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At an early age, many children were taught to tell the truth. With this principle, we can improve our lives and maintain a trustworthy picture. Deception and lies, however, are continuously filtering into our lives. But it is only in that sense that deception is regarded. There are always two sides to a story, however. According to Merriam Webster, deception is the act of causing someone to accept as true or valid what is false or invalid. This awareness is implemented at a very early age in several children.
People are told not to be dishonest repeatedly. Yet this simple principle is so violated that in one lifetime a person was unable to measure the number of lies told by mankind. Therefore, the question is why deception is being used by people. I agree with the definition and will expand on it by covering the measure of deception, self-deception, and deception in social media.
To me, deception is as minuscule as a white lie but can lead to giant lies.
It depends, however, on the specific instance of the lie. When deception spreads to the point of a lie that hurts people around the deceiver and confronts for the benefit of no single person, then deception is wrong morally. Pamala Myers author of Liespotting, on a Ted Talk, states that “On any given day we’re lied to from 10 to 200 times, and the clues to detect those lies can be subtle and counter-intuitive.’ Myers means that not everyone is an honest person and finding the dishonest people is difficult, but not impossible that they can be found out.
Nonetheless, deception is morally acceptable in the sense of saying something that may not be real and pushing that untruth onto other people. However, this changes when we start spreading deception onto ourselves.
Self-deception is how we explain the misconceptions we tell ourselves. There’s no question that sometimes we’re not truthful. Not all of our actions seem moral and deliberate. Ian Deweese-Boyd expresses that “self-deception represents an obstacle to self-knowledge, both individually and collectively”. Deweese-Boyd means our deception towards ourselves is the obstacle that holds us against everything because we have a set image about ourselves and ignore everything around us. We avoid the truth at times, we deny the facts, and we trick ourselves. Not only do we get trick by ourselves, but we are also every time we go on social media.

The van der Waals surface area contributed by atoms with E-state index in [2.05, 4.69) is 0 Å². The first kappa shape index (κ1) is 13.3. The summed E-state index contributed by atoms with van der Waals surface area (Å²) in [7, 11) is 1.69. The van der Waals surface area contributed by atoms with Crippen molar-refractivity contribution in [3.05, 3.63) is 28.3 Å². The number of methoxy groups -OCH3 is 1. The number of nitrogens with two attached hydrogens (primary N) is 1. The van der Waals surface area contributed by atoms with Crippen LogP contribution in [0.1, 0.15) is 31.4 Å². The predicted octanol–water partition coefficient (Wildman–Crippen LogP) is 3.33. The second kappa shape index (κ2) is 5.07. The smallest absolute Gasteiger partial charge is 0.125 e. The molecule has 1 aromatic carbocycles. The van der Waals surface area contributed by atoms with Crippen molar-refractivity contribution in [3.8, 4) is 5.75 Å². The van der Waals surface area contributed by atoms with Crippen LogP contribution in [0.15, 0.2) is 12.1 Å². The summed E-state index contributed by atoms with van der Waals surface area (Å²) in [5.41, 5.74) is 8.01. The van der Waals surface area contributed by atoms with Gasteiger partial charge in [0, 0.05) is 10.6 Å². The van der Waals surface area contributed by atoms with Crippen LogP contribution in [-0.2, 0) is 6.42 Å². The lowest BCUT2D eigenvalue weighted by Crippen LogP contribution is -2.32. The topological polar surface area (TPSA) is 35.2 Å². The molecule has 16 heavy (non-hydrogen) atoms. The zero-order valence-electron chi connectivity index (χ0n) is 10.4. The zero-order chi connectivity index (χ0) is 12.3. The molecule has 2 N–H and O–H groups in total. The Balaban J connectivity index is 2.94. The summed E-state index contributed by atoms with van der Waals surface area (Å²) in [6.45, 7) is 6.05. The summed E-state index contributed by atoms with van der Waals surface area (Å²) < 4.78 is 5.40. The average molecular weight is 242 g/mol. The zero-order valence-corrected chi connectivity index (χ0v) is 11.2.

Deception in social media is intended to mislead users, observers, organizations, etc. Among many, there might be some misunderstanding of content background, gender, age, gender, or area. The unique circumstances of social media enable and promote dishonesty. For a wide variety of reasons, lying is rampant in social media, being an innocent white lie and resulting in a serious consequence of one’s work and life being at risk. Therefore, researching deception in social media is significant. Dan Misener for CBC News states that “If we have a better understanding of dishonesty online…we can be less naive in our online interactions.” Misener means that if we can be less arrogant about our online interactions, we can better our understanding. Deception of social media needs to be exposed so that we can strengthen our knowledge and trust in using social media, creating and implementing safeguards to reduce the negative impact of deception. By reducing the impact of deception, we can find that deception is a major problem.
In conclusion, deception is causing others to believe in misleading information given to them. Deception can hurt the people surrounding the deceiver and is morally unjust. We deny our own lies because we don’t want to deal with the truth. We should not always trust what we read on the internet but be able to solidify our awareness of the lies being told. We are taught right and wrong as children this relied on how we kept the image in order to make the moral decision.
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